A Denim Story

Originally the reigning textile signifier of alternative, transgressive «outsider» identities, denim became the emblem of a vastly democratized wardrobe.

Key Takeaways

  1. By 1976—the time it had found the way onto its first fashion runway, at Calvin Klein—the blue jean had already moved through a variety of historically-contingent taxonomies, though its original cultural footing positioned it as a garment synonym with practicality, durability and affordability.
  2. «In order to blunt the buyer’s calculating consciousness, a veil must be drawn around the object,» said Roland Barthes of the necessary cognitive dissonances created by the mythologies that underpin, and explain the semiotics of enduring and kaleidoscopic fashion hypes.
  3. It is believed that at any given moment, approximately half of the world’s population is wearing denim.

When the Venetian retail entrepreneur Renzo Rosso founded what was to become a virtually unrivaled global ready-to-wear empire, his intention was as clear as it was, perhaps, wide-eyed: to do away with conformity, dismantling the diktat of aesthetic acquiescence to an unpleasant norm. “Only the Brave” was among Diesel’s first slogans—one emblazoned on thousands of jean tags, T-shirts and perfume bottles, brandishing the rebellious spirit of its die-hard consumer base, separated by circumstantial realities, but united in their shared penchant for aesthetic grit.

Established in 1978, the denim titan took its name from the alternative fuel popularized during the 1973 oil crisis, and sure enough, for most of its pop history, denim itself has—somewhat paradoxically, considering its commercial prevalence—served as the reigning textile signifier of alternative, transgressive «outsider» identities: the cowboy in the 1920s and 1930s, the charismatic teenage dissenter à la James Dean in the 1950s, the angry grungehead in the 1990s.

By 1976—the time it had found the way onto its first fashion runway, at Calvin Klein—the blue jean had already moved through a variety of historically-contingent taxonomies, though its original cultural footing positioned it as a garment synonym with practicality, durability and affordability—a triad of functions associated with the post-war working class, of which the vastly democratized wardrobe staple quickly became an emblem.

Diesel by Glenn Martens. Photography by Johnny Dufort.


True to form, for the past decade in particular, couture runways ranging from Balenciaga to Burberry have been consistently brimming with nods to (or direct iterations of) what is now casually referred to as “utilitarian” dressing: construction worker gear, postman uniforms, run-down post-Soviet minimalism and riffs on the ‘chav’ attire. Poverty fetishism is certainly rife amid high-end design, aestheticizing luxury as a way of naturalizing the body by historicizing and signifying utility stripped of its tangible physical, and psychosocial demands. «In order to blunt the buyer’s calculating consciousness, a veil must be drawn around the object,» said Roland Barthes of the necessary cognitive dissonances created by the mythologies that underpin, and explain the semiotics of enduring and kaleidoscopic fashion hypes. However complicated the commercialized aesthetic really is, commodification must render it pristine.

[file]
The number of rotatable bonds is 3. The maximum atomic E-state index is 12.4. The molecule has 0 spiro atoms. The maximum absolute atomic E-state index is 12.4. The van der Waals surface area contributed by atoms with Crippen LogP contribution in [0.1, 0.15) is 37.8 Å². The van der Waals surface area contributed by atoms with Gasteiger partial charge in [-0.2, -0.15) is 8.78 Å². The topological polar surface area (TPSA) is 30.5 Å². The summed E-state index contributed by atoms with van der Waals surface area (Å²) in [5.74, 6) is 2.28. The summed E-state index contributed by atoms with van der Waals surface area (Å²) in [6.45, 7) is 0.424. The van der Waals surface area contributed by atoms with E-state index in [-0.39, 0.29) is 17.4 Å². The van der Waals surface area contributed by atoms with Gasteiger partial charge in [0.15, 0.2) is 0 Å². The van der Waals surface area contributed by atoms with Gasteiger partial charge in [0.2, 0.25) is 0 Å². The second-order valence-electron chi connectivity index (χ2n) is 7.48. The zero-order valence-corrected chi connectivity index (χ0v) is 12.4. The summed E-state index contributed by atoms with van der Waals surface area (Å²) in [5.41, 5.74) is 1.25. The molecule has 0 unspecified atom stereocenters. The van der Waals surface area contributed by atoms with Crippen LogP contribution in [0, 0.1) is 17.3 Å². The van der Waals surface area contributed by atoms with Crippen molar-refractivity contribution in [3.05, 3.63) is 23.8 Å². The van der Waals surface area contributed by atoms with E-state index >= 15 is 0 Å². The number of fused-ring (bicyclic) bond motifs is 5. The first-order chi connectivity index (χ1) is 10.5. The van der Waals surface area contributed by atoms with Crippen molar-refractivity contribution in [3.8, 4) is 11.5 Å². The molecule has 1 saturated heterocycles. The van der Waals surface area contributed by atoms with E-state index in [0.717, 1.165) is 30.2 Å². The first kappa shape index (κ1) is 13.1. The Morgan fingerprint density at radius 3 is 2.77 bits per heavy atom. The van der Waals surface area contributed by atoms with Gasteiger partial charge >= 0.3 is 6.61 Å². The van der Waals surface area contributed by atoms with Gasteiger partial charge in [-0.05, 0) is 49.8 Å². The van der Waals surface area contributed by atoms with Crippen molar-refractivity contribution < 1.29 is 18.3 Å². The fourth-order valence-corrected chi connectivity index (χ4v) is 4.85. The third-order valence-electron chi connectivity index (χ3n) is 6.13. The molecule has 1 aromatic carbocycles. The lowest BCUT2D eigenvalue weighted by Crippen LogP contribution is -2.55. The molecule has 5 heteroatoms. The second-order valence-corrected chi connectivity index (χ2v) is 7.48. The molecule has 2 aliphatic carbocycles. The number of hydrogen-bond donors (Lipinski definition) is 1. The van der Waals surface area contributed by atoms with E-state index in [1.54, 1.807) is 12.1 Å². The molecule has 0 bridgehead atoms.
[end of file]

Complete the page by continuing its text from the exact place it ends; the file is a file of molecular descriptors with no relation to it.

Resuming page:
While some such designs leave little to the imagination, embracing the destructive irony of a first-degree approach—think Vêtements’ DHL T-shirt—others operate more ambiguously. Polymorphic as it is, denim has always been of the latter. Perhaps symptomatic of high fashion’s well-documented tendency of indulging in the sartorial reification of the working class, or perhaps simply cashing in on the accessibility and malleable nature of its cotton fabric itself, denim easily made its way from retail stores to mid-level designers, and eventually the world’s most revered catwalks, invading and informing a new understanding of style, sex-appeal, and, crucially, luxury. The 1970s saw the advent of the fresh, wholesome Americana silhouette crystallized by Charlie’s Angels’ Farah Fawcett (later echoed by Guess campaigns starring Claudia Schiffer). By the 1990s, most European couture houses had incorporated jeans—straight cut, bell-bottom, pre-washed, patterned or perforated—in their collections. Fiorucci’s signature “Safety Jeans”, the Versace Jeans Couture sub-label, embroidered denim-infused mens’ and womenswear at Dolce & Gabbana and Roberto Cavalli all peaked in the 1980s.

“I wish I had invented blue jeans,” Yves Saint-Laurent told New York Magazine in 1993. “They have expression, modesty, sex appeal, simplicity—all that I hope for in my clothes."

It is believed that at any given moment, approximately half of the world’s population is wearing denim. Yet perhaps the most notable characteristic of denim is its conceptual flexibility, and ability to be reinvented, peppering the sartorial zeitgeist with a wealth of seemingly infinite meta-revivals, as attested, for instance, by Belgian designer Glenn Martens’ affinity for denim as one of the trademark textiles of his avant-garde, experimental label Y/Project. If history is known for repeating itself, fashion’s propensity to recycling itself has gotten less and less diluted — Ghesquière-era Balenciaga accessories are back with a vengeance, and Hedi Slimane’s (denim-heavy) Celine does little but replicate the archetype of the heroin-thin Caucasian rocker. Loaded with as much semantic baggage as it is with untapped possibility, denim acts as an ever-moving fixture, superficially coalescing structurally antipodal poles of culture. In a world steered by spectacle, such potential isn’t to be dismissed.